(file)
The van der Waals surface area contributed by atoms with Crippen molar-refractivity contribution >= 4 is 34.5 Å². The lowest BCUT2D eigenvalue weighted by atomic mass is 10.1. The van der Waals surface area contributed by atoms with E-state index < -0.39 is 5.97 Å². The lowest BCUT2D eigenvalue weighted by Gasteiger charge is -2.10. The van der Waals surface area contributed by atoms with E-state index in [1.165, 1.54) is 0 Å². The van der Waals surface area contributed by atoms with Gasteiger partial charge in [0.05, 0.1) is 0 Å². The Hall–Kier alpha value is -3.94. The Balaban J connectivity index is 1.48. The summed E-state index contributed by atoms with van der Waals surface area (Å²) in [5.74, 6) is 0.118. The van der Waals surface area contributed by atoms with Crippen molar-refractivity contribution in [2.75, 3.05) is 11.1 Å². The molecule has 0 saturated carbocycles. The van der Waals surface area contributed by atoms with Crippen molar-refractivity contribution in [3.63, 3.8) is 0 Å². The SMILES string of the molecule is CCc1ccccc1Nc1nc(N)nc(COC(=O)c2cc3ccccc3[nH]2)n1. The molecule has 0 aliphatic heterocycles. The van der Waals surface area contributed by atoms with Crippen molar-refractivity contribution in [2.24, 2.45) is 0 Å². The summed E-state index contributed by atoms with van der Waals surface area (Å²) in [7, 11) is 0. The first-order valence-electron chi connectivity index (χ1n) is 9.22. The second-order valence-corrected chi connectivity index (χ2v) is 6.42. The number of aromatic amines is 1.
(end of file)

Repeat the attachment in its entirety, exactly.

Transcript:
The van der Waals surface area contributed by atoms with Crippen molar-refractivity contribution >= 4 is 34.5 Å². The lowest BCUT2D eigenvalue weighted by atomic mass is 10.1. The van der Waals surface area contributed by atoms with E-state index < -0.39 is 5.97 Å². The lowest BCUT2D eigenvalue weighted by Gasteiger charge is -2.10. The van der Waals surface area contributed by atoms with E-state index in [1.165, 1.54) is 0 Å². The van der Waals surface area contributed by atoms with Gasteiger partial charge in [0.05, 0.1) is 0 Å². The Hall–Kier alpha value is -3.94. The Balaban J connectivity index is 1.48. The summed E-state index contributed by atoms with van der Waals surface area (Å²) in [5.74, 6) is 0.118. The van der Waals surface area contributed by atoms with Crippen molar-refractivity contribution in [2.75, 3.05) is 11.1 Å². The molecule has 0 saturated carbocycles. The van der Waals surface area contributed by atoms with Crippen molar-refractivity contribution in [3.63, 3.8) is 0 Å². The SMILES string of the molecule is CCc1ccccc1Nc1nc(N)nc(COC(=O)c2cc3ccccc3[nH]2)n1. The molecule has 0 aliphatic heterocycles. The van der Waals surface area contributed by atoms with Crippen molar-refractivity contribution in [2.24, 2.45) is 0 Å². The summed E-state index contributed by atoms with van der Waals surface area (Å²) in [7, 11) is 0. The first-order valence-electron chi connectivity index (χ1n) is 9.22. The second-order valence-corrected chi connectivity index (χ2v) is 6.42. The number of aromatic amines is 1.